public DbSet<SupperClass> SupperClasses { get; set; }
    }
    

    Using Fluent API:
    protected override void OnModelCreating(DbModelBuilder modelBuilder)
    {
        modelBuilder.Entity<SubClassA>().ToTable("TableA");
        modelBuilder.Entity<SubCLassB>().ToTable("TableB");
    }
    

Inheritance: Table per concrete class (TPC)

    In TPC, there's no superclass table, each subclass has its own table. TPC is not supported by Visual Studio designer, so some people discourage to use it. It can be implemented in code first approach by calling fluent API MapInheritedProperties in OnModelCreating method.
    public abstract class SuperClass
    {
        .....
    }
            
    public class SubclassA : SuperClass
    {
        .....
    }
            
    public class SubclassB : SuperClass
    {
        .....
    }
        
    public class InheritanceMappingContext : DbContext
    {
        public DbSet SuperClasses { get; set; }
            
        protected override void OnModelCreating(DbModelBuilder modelBuilder)
        {
            modelBuilder.Entity<SubClassA>().Map(m =>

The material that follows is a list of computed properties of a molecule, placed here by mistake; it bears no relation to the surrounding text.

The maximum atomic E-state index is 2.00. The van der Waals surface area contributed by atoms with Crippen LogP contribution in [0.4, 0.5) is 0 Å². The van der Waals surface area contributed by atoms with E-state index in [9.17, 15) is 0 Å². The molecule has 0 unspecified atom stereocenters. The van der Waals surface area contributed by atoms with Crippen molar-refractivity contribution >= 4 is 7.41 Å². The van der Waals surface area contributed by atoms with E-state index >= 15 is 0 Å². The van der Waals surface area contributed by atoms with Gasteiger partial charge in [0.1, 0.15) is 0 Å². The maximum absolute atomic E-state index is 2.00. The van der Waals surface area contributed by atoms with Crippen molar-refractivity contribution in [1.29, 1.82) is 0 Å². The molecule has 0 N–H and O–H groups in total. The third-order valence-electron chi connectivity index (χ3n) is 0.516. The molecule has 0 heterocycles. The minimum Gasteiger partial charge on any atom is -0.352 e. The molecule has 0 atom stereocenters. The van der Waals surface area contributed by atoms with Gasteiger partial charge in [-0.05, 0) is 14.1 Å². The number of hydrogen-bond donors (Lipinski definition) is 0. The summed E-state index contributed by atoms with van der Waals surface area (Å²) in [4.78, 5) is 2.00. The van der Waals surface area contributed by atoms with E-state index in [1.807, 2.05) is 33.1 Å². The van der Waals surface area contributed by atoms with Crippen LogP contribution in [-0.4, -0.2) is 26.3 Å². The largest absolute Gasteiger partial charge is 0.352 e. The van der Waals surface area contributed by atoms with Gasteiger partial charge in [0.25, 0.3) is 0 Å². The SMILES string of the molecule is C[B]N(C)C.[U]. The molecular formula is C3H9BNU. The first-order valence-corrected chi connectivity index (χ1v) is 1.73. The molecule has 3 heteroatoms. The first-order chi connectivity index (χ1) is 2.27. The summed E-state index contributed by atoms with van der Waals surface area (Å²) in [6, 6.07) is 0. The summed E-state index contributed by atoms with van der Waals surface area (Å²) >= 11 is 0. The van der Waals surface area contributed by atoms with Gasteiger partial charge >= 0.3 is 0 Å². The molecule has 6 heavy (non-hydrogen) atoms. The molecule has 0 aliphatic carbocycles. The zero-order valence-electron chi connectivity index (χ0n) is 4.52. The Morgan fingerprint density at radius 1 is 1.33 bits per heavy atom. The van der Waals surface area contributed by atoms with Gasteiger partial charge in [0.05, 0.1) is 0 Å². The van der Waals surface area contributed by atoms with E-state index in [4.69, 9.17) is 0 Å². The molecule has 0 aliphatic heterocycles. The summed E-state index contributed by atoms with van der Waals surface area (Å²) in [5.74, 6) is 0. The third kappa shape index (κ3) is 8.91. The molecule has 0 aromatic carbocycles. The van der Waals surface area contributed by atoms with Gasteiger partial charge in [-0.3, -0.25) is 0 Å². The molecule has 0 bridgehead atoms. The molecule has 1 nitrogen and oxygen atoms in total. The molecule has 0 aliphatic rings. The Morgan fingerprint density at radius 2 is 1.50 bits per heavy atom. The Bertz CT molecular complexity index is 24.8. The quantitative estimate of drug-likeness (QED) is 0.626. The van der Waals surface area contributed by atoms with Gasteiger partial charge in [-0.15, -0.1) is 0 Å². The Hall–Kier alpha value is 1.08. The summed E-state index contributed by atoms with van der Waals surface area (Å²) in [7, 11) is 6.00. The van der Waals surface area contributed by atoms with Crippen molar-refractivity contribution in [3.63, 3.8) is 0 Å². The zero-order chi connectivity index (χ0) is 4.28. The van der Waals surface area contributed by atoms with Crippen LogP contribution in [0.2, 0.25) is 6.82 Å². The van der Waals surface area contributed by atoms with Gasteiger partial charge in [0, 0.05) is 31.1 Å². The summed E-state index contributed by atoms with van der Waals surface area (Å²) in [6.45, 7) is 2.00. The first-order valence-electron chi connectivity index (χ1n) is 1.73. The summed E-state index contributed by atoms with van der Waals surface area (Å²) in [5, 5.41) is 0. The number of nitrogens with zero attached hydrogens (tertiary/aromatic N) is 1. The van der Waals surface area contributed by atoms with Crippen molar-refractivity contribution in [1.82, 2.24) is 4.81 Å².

{
                m.MapInheritedProperties();
                m.ToTable("TableA");
            });
     
            modelBuilder.Entity<SubclassB>().Map(m =>
            {
                m.MapInheritedProperties();
                m.ToTable("TableB");
            });            
        }
    }
    

Graphical visualization of model

    This is about entity data model (.edmx) that can be edited using design tools. ADO.NET entity data model (.edmx) is not supported in Entity Framework Core.

Graphical model editor

    This is the similar topic about entity data model (.edmx) as above.

Model format: EDMX (XML)

    This is the similar topic about entity data model (.edmx) as above.

Update model from database

    This is the similar topic about entity data model (.edmx) as above. Open your .edmx file to display the model diagram. Right-click anywhere on the design surface, and select Update Model from Database.

Text-based query language (Entity SQL)

    Entity SQL is similar with SQL to query conceptual models in the Entity Framework
    string eSqlQuery = @"SELECT VAlUE b FROM BillingDetails AS b";
    ObjectContext objectContext = ((IObjectContextAdapter)context).ObjectContext;
    ObjectQuery objectQuery = objectContext.CreateQuery(eSqlQuery);
    List billingDetails = objectQuery.ToList();
    

Stored procedure mapping

    This is about code-first approach. Map a model by calling MapToStoredProcedures,
        protected override void OnModelCreating(DbModelBuilder modelBuilder)
        {
            modelBuilder.Entity()
                        .MapToStoredProcedures();
        }
    
    then 3 stored procedures matching naming convension will be automatically created: